As America is shaken for the second time in less than a week following a senseless, mass shooting, the first in Atlanta, Georgia and the second yesterday in Boulder, Colorado, more and more public officials are speaking out for the reform of gun control laws and the closing of loopholes.

With the United States House of Representatives already passing two, gun reform measures earlier this month, the fate of of those proposed laws now rests with the United States Senate.  The likelihood of Senate passage remains modest at best, as Democrats will need ten Republicans to vote with them in order for the reforms to pass and avoid a filibuster.

President Joe Biden today called on the Senate to “immediately pass” the two bills approved by the House which would change current background check laws.  The President says gun laws should not be a “partisan issue.”  This is “an American issue.”

Earlier this evening, Senator Cory Booker (D – New Jersey) took to Facebook to make this plea:

Yesterday, there was another mass shooting in America. I wish I could say it was an isolated tragedy, but there was a mass shooting last week, too. My heart breaks for the victims — their families and friends — and the communities that have experienced this horror. We are so close to the end of this global pandemic, but it’s clear we have not taken near enough steps to end the mass shooting epidemic in America.
The Constitution lays out a clear mandate for Congress: “We the People of the United States, in Order to form a more perfect Union, establish Justice, insure domestic Tranquility, provide for the common defense.”
In my lifetime, more people have died of gun violence than in every single war in our nation’s history. We are way out of step with every other nation on the planet Earth in this respect, and yet somehow we don’t think we have the power to stop this. The communities across the country who face this reality every day, communities like the one I go home to, know we cannot wait any longer to make change real.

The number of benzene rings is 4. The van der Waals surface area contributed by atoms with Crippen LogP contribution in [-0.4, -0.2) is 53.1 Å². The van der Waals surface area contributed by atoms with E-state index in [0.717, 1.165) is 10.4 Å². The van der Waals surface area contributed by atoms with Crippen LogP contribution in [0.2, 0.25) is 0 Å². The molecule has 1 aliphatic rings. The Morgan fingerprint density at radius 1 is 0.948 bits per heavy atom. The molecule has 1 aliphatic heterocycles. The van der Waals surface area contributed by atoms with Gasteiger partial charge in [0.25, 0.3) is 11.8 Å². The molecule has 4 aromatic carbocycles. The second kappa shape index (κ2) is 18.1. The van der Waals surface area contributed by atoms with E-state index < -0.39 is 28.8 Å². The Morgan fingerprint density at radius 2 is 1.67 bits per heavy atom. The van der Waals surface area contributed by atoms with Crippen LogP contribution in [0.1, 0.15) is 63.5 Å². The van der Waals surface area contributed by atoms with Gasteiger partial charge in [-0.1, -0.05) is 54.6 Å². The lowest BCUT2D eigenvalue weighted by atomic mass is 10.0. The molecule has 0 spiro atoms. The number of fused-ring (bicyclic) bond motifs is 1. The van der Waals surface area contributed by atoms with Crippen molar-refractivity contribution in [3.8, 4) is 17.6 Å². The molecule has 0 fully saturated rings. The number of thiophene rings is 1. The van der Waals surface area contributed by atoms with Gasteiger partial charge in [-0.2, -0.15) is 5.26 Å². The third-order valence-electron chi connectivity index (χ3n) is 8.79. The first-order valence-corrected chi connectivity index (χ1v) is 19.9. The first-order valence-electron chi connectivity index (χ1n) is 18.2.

Those who stand in the way of gun safety measures rely on lies or fear-mongering about how somehow law abiding citizens won’t have access to guns — lies that are so easily dispelled by the evidence and the data. Most Americans, from both political parties, not just approve, but want common sense gun safety measures.
Grocery stores, churches, spas, and schools should not be the sites of deadly, hate-fueled acts of violence — not to mention daily gun homicides and suicides that have come to seem so routine they don’t even attract media coverage.
We do not have domestic tranquility. We do not have a common defense. And clearly we do not have justice.
We must fulfill our mandate.

In what can only be seen as a sick piece of irony, Boulder, Colorado banned assault weapons in 2018, but a court blocked the ban just ten days ago.

Republicans have criticized Democrats’ calls for tougher gun laws, using the argument they are trying to remove Americans’ Second Amendment rights.  They claim the proposals won’t solve the systemic system of violence we have in our nation.

Monday’s mass shooting at a grocery/supermarket resulted in ten deaths, with accused shooter, 21-year old Ahmad Al Aliwi Alissa facing 10 counts of first degree murder.  Last week’s Atlanta massacre at three, separate locations, resulted in the deaths of eight women, six of whom were of Asian descent.